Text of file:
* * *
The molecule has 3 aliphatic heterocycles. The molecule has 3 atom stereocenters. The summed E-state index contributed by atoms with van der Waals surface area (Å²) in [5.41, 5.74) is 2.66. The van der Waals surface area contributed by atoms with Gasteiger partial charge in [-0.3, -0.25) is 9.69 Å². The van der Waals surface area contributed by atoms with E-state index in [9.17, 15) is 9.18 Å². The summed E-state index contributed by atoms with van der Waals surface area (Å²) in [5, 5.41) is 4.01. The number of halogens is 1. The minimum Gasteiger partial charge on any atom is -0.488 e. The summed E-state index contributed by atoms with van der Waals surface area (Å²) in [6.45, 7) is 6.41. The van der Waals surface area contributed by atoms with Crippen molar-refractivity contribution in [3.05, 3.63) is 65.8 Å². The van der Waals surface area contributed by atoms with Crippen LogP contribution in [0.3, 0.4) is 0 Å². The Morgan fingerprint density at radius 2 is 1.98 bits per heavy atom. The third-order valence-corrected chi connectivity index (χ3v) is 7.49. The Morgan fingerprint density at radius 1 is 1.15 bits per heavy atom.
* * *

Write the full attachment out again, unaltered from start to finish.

The molecule has 3 aliphatic heterocycles. The molecule has 3 atom stereocenters. The summed E-state index contributed by atoms with van der Waals surface area (Å²) in [5.41, 5.74) is 2.66. The van der Waals surface area contributed by atoms with Gasteiger partial charge in [-0.3, -0.25) is 9.69 Å². The van der Waals surface area contributed by atoms with E-state index in [9.17, 15) is 9.18 Å². The summed E-state index contributed by atoms with van der Waals surface area (Å²) in [5, 5.41) is 4.01. The number of halogens is 1. The minimum Gasteiger partial charge on any atom is -0.488 e. The summed E-state index contributed by atoms with van der Waals surface area (Å²) in [6.45, 7) is 6.41. The van der Waals surface area contributed by atoms with Crippen molar-refractivity contribution in [3.05, 3.63) is 65.8 Å². The van der Waals surface area contributed by atoms with Crippen LogP contribution in [0.3, 0.4) is 0 Å². The Morgan fingerprint density at radius 2 is 1.98 bits per heavy atom. The third-order valence-corrected chi connectivity index (χ3v) is 7.49. The Morgan fingerprint density at radius 1 is 1.15 bits per heavy atom.